• “Greenbelt, Maryland: Beyond the Iconic Legacy” (with Isabelle Gournay), in Richard Longstreth, ed., Housing Washington: Two Centuries of Tradition and Innovation
  • “The Modern Movement in Maryland: research contexts, issues, and methodologies” (with Isabelle Gournay).  Forthcoming in Proceedings of the VIIIth International DOCOMOMO Conference, Import-Export: Postwar Modernism in an Expanding World, 1945-1975.
  • “Regenerating Scholarship on Race and the Built Environment.” in Proceedings, Reconceptualizing the History of the Built Environment in North America, Charles Warren Center for Studies in American History, Harvard University, http://www.fas.harvard.edu/%7Ecwc/builtenv/papers.html.  November 2005.
  • “North American Urban History: The Everyday Politics and Spatial Logics of Metropolitan Life,”  Urban History Review/Revue d’histoire XXXII (1), (Fall 2003): 27-41.
  • “Letting Our Guard Down: Race, Class, Gender, and Sexuality in Planning History,” with Gail Dubrow, Journal of Planning History 1(3), (forthcoming September, 2002): 201-212.
  • “Using a Virtual Museum for Collaborative Teaching, Research, and Service.” With Jo Paoletti and Virginia Jenkins. Electronic Collaboration in the Humanities: Issues and Options. Ed. James A. Inman and Cheryl Reed. (forthcoming from Lawrence Erlbaum Associates.)
  • “North American Suburbs, 1880-1950: Cultural and Social Reconsiderations,” Journal of Urban History 27 (March 2001): 313-346.
  • “Moving Beyond Scholarly Orthodoxies in North American Suburban History,” Journal of Urban History 27 (March 2001): 355-361.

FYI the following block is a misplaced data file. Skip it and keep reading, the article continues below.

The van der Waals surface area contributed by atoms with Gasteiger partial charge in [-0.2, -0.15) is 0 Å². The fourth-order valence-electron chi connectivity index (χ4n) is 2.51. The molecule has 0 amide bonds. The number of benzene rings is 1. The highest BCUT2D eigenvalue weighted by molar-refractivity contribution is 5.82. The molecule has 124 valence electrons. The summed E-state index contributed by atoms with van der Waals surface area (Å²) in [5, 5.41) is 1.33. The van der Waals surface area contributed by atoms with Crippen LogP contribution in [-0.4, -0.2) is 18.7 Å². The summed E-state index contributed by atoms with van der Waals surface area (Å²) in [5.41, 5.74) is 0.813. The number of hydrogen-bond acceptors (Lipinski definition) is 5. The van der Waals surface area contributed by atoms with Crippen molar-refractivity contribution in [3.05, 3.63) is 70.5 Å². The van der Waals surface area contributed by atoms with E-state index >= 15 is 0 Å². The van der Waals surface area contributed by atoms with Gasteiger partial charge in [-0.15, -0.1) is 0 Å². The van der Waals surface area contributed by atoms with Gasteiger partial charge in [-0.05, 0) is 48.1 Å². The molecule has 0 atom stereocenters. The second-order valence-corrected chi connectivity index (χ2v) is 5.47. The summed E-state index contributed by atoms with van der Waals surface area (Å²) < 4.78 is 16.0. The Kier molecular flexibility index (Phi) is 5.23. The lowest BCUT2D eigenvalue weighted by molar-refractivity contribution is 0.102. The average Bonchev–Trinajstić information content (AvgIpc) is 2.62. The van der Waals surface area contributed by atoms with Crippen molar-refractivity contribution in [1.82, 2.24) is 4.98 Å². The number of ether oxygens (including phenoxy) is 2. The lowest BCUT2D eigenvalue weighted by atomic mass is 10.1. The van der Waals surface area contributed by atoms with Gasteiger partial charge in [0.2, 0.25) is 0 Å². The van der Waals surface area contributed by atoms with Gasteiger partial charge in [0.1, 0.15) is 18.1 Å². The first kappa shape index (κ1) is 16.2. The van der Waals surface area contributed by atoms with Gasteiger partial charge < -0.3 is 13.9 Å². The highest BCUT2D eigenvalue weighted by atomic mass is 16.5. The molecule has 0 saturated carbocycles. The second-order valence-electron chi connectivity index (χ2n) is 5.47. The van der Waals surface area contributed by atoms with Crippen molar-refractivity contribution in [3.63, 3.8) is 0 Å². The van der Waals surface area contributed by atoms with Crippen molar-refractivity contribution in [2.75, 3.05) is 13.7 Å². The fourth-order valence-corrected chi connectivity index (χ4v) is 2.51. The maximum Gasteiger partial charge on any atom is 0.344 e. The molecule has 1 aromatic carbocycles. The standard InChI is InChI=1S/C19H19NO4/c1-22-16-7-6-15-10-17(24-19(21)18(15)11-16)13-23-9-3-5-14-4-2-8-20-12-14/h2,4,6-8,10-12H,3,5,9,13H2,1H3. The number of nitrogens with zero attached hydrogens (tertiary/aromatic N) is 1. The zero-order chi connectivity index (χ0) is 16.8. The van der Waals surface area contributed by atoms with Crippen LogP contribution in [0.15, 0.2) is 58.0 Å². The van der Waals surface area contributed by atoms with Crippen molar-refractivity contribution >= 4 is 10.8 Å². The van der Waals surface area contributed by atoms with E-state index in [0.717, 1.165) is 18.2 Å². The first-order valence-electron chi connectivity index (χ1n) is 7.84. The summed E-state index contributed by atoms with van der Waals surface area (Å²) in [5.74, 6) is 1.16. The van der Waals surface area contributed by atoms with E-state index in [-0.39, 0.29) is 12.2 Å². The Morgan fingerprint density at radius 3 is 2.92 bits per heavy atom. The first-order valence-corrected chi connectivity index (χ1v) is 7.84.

• The American Suburban Ideal: A Cultural Strategy for Modern Middle-Class Living, 1877-1917. (In final revisions for Temple University Press)
  • Planning the American City Since 1900. Ed. Mary Corbin Sies and Christopher Silver. Baltimore: The Johns Hopkins University Press, 2001 (Second Printing).
  • Planning the Twentieth-Century American City. Ed Mary Corbin Sies and Christopher Silver. Baltimore: The Johns Hopkins University Press, 1996.
  • “George W. Maher’s Planning and Architecture in Kenilworth, Illinois: An Inquiry into the Ideology of Arts and Crafts Design.” The Substance of Style: Perspectives on the American Arts and Crafts Movement. Ed. Bert Denker. Hanover: University Press of New England, 1996. 415-445.
  • “Toward a Performance Theory of the Suburban Ideal, 1877-1917.” Perspectives in Vernacular Architecture IV. Ed. Thomas Carter and Bernard Herman. Columbia, Mo: University of Missouri Press, 1991. 197-207.
  • “‘God’s Very Kingdom on the Earth’: The Design Program for the American Suburban Home, 1877-1917.” Modern Architecture in America: Visions and Revisions. Ed. Richard Guy Wilson and Sidney K. Robinson. Ames, IA: Iowa State University Press, 1991. 2-31.
  • “The Domestic Mission of the Privileged American Suburban Homemaker, 1877-1917: A Reassessment.” Making the American Home: Middle Class Women and Domestic Material Culture, 1840-1940. Ed. Pat Browne and Marilyn Ferris Motz. Bowling Green, OH: The Popular Press, 1988. 192-209.
  • “The City Transformed: Nature, Technology, and the Suburban Ideal, 1877-1917.” Journal of Urban History 14 (November 1987). 81-111.
Mary Corbin Sies
Faculty Information
Campus Address
1328F Tawes Hall